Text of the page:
Manage the rising risks in your software supply chain


What’s at stake?


Software supply chain attacks can lead to financial and reputational losses — or even prosecution from the Securities and Exchange Commission (SEC).


In continued fallout from the 2020 SolarWinds attack, the SEC recently “informed current and former SolarWinds executives that it intends to recommend ‘civil enforcement action’ alleging the company broke federal securities laws in its public statements and ‘internal controls.’”


Our software and services are integrating an increasingly complex supply chain of components, partners and other dependencies. As we increase the dependencies that our applications have on open-source software, software development kits and other third-party elements, we also increase our potential new risks.


We need new approaches that identify and manage this new dimension of third-party risk.




The software bill of materials (SBOM)


The first step in mitigating your organization’s software supply chain risks is to identify and understand them. A software bill of materials (SBOM) is an inventory of all of the constituent components and software dependencies involved in designing, building and operating an application. An SBOM is becoming an essential instrument for systematically managing software supply chain risks, and it is now required for some government contracts


Given the large number of external dependencies in modern applications, software security risks become third-party risks. The SBOM then becomes an instrument for measuring and managing those risks. Whereas the SBOM provides the catalogue of components in an application, the vulnerability exploitability exchange (VEX, sometimes referred to as an “SBOM companion”) file for the same application, captures vulnerabilities and their exploitability from third-party dependencies.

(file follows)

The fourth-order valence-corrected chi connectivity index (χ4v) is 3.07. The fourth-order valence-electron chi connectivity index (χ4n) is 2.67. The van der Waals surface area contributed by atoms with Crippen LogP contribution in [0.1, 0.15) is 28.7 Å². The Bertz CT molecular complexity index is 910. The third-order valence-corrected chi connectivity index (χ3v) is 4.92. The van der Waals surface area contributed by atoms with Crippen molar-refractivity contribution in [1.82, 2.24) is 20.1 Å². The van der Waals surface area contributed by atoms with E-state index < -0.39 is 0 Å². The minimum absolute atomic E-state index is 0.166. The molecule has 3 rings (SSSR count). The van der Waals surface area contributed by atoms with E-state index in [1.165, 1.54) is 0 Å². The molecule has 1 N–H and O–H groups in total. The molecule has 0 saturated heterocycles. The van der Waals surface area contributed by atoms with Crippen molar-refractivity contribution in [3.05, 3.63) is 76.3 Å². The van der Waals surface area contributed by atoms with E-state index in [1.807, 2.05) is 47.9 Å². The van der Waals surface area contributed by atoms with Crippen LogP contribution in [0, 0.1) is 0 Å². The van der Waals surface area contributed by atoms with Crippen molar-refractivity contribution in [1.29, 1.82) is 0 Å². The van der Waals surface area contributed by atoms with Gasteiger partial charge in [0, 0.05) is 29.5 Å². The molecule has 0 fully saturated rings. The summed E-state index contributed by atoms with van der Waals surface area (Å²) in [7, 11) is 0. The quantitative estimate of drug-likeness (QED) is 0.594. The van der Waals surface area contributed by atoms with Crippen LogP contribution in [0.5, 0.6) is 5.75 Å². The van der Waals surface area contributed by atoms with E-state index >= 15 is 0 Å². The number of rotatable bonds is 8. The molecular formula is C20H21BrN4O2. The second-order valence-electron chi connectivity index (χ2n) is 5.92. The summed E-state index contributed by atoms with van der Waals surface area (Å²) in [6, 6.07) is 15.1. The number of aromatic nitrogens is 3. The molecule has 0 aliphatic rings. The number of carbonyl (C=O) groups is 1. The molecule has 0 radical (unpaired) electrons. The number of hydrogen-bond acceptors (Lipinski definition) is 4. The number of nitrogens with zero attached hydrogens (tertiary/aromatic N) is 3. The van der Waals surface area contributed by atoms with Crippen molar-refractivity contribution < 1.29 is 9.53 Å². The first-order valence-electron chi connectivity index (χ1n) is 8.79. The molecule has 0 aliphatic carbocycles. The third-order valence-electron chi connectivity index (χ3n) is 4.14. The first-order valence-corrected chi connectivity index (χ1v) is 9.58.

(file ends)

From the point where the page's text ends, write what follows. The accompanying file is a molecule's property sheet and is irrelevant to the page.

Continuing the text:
In many ways, managing today’s software risks is third-party risk management — but traditional approaches to third-party risk management do not provide enough visibility into the security state of the software being procured. Evidence-based artifacts like an SBOM and VEX can actually attest to the security posture of software your organization procures, working together to help address the combined third-party and software-security risks.




How to use an SBOM


An SBOM is not just a document to keep for future reference. It is a tool that software buyers can use to understand and manage potential risks during and after procurement of the software. To effectively use a third-party SBOM, establish and use a programmatic approach with consistency in the design, build and operate phases.



Design phase


In the design phase, establish and use consistent:

  • Perspectives: Application security and third-party risk management are unique professional disciplines. Third-party risk, procurement and application security professionals should invest time to establish a common language for communicating requirements, risks, and resolution paths.
  • Standards: Develop standards for what “good” looks like in an SBOM, with risk tolerance thresholds. Put another way: Gain consensus on the type of software “bill of health” the organization can tolerate, and what would cause it to walk away from a business relationship with a software vendor.
  • Terms: Work with the legal team to revise contract terms, both on SBOM requirements and remediation service level agreements, then communicate those expectations to key software suppliers.